Tag Archives: Amy Goodman

Democracy Now! — Monday, Sept. 12, 2016


Morton County, North Dakota, issued an arrest warrant for Amy Goodman, for no apparent reason other than that she was doing her job.

Last Thursday, Morton County, North Dakota, issued an arrest warrant for Amy Goodman. The charge: criminal trespass, a misdemeanor offense. The case, State of North Dakota v. Amy Goodman, stems from Democracy Now!’s coverage in North Dakota over the Labor Day weekend of the Native American-led protests against the Dakota Access pipeline. On Saturday, September 3, Democracy Now! filmed security guards working for the Dakota Access pipeline company using dogs and pepper spray to attack protesters.

In a dramatic series of moves on Friday, the White House intervened in the ongoing fight against the Dakota Access pipeline, less than an hour after a federal judge rejected the Standing Rock Sioux Tribe’s request for an injunction against the U.S. government over the pipeline. “It’s not a solid victory now but just the weight, feeling that weight that I’ve been carrying for the last couple months is lifting. I feel like I could breathe right now,” says Floris White Bull.

Today’s show features the reactions to the government’s intervention from some of the thousands of Native Americans who have gathered along the Cannonball River by the Standing Rock Sioux Reservation to resist the pipeline’s construction. Standing Rock Sioux Chairman Dave Archambault, and attorney Jan Hasselman, who brought the tribe’s case to federal court, discuss the ruling.


Eric has completed the 2016 Midyear Reading, BALANCE. We strongly recommend you get all 12 signs. If you prefer, choose your individual signs here. Photo by European Southern Observatory.

Democracy Now! — Friday, April 29, 2016


The Spring Reading is now published. Order all 12 signs here or choose your individual signs here for immediate access. You may listen to a free audio introduction here.


Students at UC Davis send a clear message to their administrators. Image: video still

In 2011, the University of California, Davis, made headlines. A video of peacefully protesting students being pepper-sprayed at close range by campus police went viral. The school’s chancellor, Linda Katehi, has now been placed on administrative leave after students staged a 36-day sit-in at her office. Katehi is being investigated for allegations of nepotism and conflicts of interest, as well as mishandling of the 2011 protests.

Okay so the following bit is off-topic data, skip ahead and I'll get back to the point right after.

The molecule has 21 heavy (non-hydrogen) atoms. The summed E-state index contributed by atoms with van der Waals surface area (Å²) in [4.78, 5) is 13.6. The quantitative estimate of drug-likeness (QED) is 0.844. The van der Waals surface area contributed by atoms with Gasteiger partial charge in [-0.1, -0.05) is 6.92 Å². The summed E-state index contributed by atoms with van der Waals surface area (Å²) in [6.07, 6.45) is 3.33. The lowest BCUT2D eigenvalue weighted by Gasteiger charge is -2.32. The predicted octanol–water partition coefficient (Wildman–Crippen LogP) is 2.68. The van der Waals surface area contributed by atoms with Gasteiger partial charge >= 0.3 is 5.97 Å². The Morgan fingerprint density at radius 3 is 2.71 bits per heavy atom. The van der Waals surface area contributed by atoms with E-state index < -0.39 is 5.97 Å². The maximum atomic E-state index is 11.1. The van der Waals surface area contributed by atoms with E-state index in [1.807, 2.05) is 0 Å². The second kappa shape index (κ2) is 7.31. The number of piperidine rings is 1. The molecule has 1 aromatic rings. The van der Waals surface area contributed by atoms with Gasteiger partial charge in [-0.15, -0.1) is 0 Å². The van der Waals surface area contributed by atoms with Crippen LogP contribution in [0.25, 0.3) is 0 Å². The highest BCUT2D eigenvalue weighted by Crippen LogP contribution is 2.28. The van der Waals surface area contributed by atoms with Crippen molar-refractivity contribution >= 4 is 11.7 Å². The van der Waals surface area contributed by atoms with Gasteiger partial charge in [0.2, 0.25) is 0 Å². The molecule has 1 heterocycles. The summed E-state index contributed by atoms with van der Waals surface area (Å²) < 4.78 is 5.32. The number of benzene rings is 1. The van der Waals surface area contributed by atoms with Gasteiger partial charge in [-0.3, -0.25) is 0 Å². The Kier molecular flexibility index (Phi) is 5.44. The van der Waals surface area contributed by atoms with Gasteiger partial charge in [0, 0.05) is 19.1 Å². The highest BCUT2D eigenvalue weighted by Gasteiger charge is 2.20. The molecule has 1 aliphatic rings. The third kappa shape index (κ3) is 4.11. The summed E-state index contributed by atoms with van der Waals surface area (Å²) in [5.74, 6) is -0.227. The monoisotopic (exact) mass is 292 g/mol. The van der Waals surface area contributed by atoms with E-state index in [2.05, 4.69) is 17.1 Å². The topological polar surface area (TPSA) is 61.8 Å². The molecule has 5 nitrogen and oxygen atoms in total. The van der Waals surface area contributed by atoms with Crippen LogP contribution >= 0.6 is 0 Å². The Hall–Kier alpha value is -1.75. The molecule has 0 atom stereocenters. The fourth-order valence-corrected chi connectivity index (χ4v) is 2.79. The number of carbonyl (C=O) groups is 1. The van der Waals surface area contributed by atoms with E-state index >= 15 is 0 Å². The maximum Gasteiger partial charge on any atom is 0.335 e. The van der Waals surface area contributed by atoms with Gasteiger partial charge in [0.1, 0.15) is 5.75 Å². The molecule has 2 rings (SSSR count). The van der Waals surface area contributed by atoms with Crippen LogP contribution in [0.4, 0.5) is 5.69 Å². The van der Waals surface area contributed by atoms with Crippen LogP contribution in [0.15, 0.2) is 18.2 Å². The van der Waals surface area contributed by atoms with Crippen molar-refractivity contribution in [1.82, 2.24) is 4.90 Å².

Two of the students who took place in the sit-in, Kyla Burke and Parisa Esfahani, spoke to Amy Goodman. Parisa said: “We pay a hefty tuition to be at this school. We are supposed to be the voices and the faces of the university. It’s an institution of education, but it’s become an institution of money making and lack of accountability.” Kyla Burke explained some of the recent allegations:

So the latest—the latest issue that The Sacramento Bee discovered was that the university had spent $175,000 to try and wipe references to the pepper spray and to Katehi off the internet. And it really shows how concerned—what their concerns are, with like protecting administration and maintaining good PR, and not actually holding anyone accountable or making the changes, after that kind of incident, they should have.

The show then turns to Northern Arizona University, or NAU, where students are currently involved in a sit-in to call on their school to divest from fossil fuels. At least eight students have been arrested after they refused to leave a university building at closing time. Their protest is part of a national “Fossil Free” movement to pressure colleges to address the issue of climate change. Michaela Mujica-Steiner, one of the co-ordinators of the NAU protest, said: “We plan to continue this protest until we get our demand met that the university president will come out with a statement of support on fossil fuel divestment. And we believe that we can be persistent in this.”

Also today, Amy Goodman speaks to historian Peter Linebaugh, who has recently published The Incomplete, True, Authentic, and Wonderful History of May Day. Linebaugh’s colleague, Robin D. G. Kelley, said of him: “There is not a more important historian living today. Period.” Linebaugh says:

So, there are two stories: There’s a green story, and there’s a red story. The green story begins first, and that goes back to agriculture, it goes back to the sun, because this is springtime. This is the beginning—the Earth has turned in its relationship to solar energy. The green story is a story of fertility. Winter is over. Summer is upon us. It’s a time of fruition and dancing and happiness. It’s a time to dance around the maypole …

The eight-hour movement became an international movement of workers all over. That’s the origin of the red side, because, later, the socialist movement, the anarchists and then the communist parties, they took it. They were forced to take it by workers all over who were demanding an eight-hour day. Men and women, black and white, Asian and European, all over, celebrate that day and the Chicago ideal. The Chicago ideal was, again, eight hours’ work, eight hours’ rest, eight hours for what you will. This is why we celebrate it.

You can find out more on this page.

We are honored to offer this broadcast as part of our affiliation with the Pacifica Network. Find out where the Democracy Now! crew is visiting next during the show’s 100-city tour, celebrating 20 years on the air.

Amy Goodman: How The Media Is Ruining This Election

This simple video from AJ+ has gone viral, and with good reason. It’s had 10 million plus clicks on Facebook. What is it? A courageous long-term activist telling the truth. In three minutes, Amy Goodman shows us all what we need to know about the media’s role in poisoning the 2016 elections.

We love you, Amy.